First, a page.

It's the early '80's, and I'm tooling along in my Camaro looking for the right highway to get me to the next poker game. I've spent two days in Denver, and a night in Trinidad, Colorado, working my magic (or lack thereof) in home games and a game above a pizza parlor. So far, the players are better than I have been lead to believe, and the next game in New Mexico is going to define how this trip ends: winner or loser.
A few hundred miles from Trinidad, I'm somewhere past Tucumcari and closing in on Clovis. I'm lost, tired, and hungry. The day is just easing past twilight and the sky is an endless panorama of orange around me. Relaxation starts, then ends quickly as the back of my car starts to fishtail. I over correct to the left and end up with a back tire in a ditch.
After skidding to that slippery stop, I open my door, then slam it shut. The ground is moving. I'm dizzy, and can't figure out what's going on around my poor Camaro until I realize why I was skidding. Spiders.
Are you kidding me! My skin is crawling, and so are the tarantulas all around me. The road is a moving mass of spiders. Why did the spider cross the road? Because it's migration time. In an instant they are an image in my rear-view mirror, but the next fifty miles are a waking nightmare. Every little tingle on my legs might be a huge tarantula, and I drive with the dome light on. I look like a scared fish in a fish bowl to other drivers, but I don't care. I refuse to get out of the car and drive dangerously close to running out of gas before necessity demands that I pull over and fill up. I don't check the oil - could be spiders under the hood!
I may have driven a little fast that last fifty miles, and I'm early for the game. When the host meets me at the door, I take note of his beautiful silk suit. I'm in jeans and a short sleeve shirt, but I relax, and stay until all the other players have come, and gone. Only because the game was so good, not because I was afraid to get back in my car.
Driving to a hotel afterwards, I put the game into perspective. I played poorly early on, had a rush, and wound up with the lion's share of the cash on the table. Thinking back, it was the host who threw me off. That damn silk suit.
I judged him as well off, easy with his money, and probably hard to bluff. I was dead wrong on two accounts. He was playing hands early because he was catching cards, not because he played loose, and I lost several bluff/semi-bluff opportunities because he was actually fairly tight with his chips. Lesson learned. Don't judge a book by its cover.
Before the hotel beckoned in my windshield, I also thought of how much my host had reminded me of Crandall Addington. If ever there was a player "dressed for the game," it was Crandall. From San Antonio, Crandall spent plenty of time playing poker around Texas in the 1960's. His ring-game, cash and tournament play was notably excellent in the 1970's, but he was also one of the strongest heads-up players in the country.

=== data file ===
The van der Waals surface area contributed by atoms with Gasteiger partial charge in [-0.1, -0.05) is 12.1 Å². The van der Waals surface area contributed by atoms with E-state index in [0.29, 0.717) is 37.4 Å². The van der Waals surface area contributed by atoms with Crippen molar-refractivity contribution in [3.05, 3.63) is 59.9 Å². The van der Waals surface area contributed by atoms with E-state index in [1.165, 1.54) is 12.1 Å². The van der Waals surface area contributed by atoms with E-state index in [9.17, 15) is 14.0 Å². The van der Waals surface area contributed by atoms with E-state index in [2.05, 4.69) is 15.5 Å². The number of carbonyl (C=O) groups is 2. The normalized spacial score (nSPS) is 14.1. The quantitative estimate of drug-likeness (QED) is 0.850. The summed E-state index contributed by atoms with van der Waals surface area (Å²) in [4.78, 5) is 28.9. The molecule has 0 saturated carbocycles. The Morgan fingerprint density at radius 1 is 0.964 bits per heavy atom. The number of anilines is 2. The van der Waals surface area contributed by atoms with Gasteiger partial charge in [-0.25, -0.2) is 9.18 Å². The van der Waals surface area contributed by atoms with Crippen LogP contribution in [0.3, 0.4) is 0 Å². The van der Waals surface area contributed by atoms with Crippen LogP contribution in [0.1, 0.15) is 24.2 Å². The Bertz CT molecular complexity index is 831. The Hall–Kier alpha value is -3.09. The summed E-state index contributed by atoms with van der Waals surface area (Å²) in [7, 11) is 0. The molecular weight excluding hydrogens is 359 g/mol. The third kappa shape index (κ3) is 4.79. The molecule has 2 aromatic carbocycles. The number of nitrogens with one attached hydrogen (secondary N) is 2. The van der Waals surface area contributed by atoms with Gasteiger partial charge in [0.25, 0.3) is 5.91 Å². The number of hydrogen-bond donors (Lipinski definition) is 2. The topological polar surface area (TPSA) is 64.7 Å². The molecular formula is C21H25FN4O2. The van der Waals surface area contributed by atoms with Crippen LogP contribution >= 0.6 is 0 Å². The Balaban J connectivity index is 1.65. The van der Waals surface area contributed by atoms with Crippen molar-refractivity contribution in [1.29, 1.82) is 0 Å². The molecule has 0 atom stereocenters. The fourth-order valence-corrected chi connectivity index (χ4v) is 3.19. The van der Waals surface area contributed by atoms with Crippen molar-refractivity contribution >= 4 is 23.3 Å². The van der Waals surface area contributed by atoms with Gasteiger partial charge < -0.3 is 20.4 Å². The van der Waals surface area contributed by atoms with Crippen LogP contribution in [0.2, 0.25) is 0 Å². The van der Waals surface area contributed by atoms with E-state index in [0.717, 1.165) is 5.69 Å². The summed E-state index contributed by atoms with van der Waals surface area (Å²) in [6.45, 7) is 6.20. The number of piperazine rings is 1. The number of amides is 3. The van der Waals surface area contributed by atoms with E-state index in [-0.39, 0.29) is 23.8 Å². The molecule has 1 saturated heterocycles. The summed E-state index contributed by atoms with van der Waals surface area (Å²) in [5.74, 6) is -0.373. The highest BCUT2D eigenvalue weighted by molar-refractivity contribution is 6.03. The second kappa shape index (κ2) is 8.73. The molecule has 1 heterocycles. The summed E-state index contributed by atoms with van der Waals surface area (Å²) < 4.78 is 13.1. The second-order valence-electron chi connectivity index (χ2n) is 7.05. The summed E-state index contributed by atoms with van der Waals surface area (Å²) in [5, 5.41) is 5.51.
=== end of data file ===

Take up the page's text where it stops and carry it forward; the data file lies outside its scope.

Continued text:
Players like Ken Smith wore fancy clothes, but Crandall always wore a suit, and even won money from those who doubted he could keep his tie knotted firmly through the entire World Series of Poker Tournament. Gracious and outgoing, Crandall took his early poker winnings and invested in real estate. By the time he was making final tables at the WSOP Championships, he was investing in the Market and doing the Texas oil-wildcatter thing. Doing it so well, in fact, that the $10,000 buy-in for the championship was no longer a concern.
Crandall finished second to Johnny Moss in 1974, and was third in 1975 when his friend Sailor Roberts won. Coming so close to winning kept his interest piqued, and he once again found himself at the final table in 1976. This time however, it was another fellow Texan, Doyle Brunson, who came away with the championship. Doyle repeated the feat in 1977, but in 1978, Crandall had a chance to win when he found himself at a final table that didn't have a previous champion at it.
This time, it was five Texas gamblers and just one young man from Tulsa, Oklahoma: Bobby Baldwin. After Jesse Alto, Buck Buchanan and Louis Hunsucker each made their exit, Crandall was heads-up against Baldwin. As play resumed, Crandall held almost a two-to-one chip lead.
Baldwin, considered at the time to be one of, if not the best, no-limit player in the country, made a $30,000 bet at a flop of Qd 4d 3c. Crandall called, but folded when Bobby bet nearly all his chips after the ace of diamonds hit the turn. Crandall still had the chip lead, and with a flush possibility and also two over-cards on the board, he made a prudent decision.
However, Baldwin showed his cards as he swept in the pot , having won on a stone cold bluff. Unfortunately, that hand was the turning point in the heads-up action, and Baldwin went on to win the 1978 World Series of Poker Championship. Addington, showing his usual grace and poise, settled for second place and prize money of $85,000.
Always a gentleman, Crandall Addington may not have won a WSOP Championship, but each year he played there was a chance he might have been one, and his record of close finishes in the 1970's speaks for itself. Certainly Crandall will always be remembered as the classiest, and Best-Dressed of all WSOP combatants.
Ed note: Crandall was recently inducted into the Poker Hall of Fame. Read about that here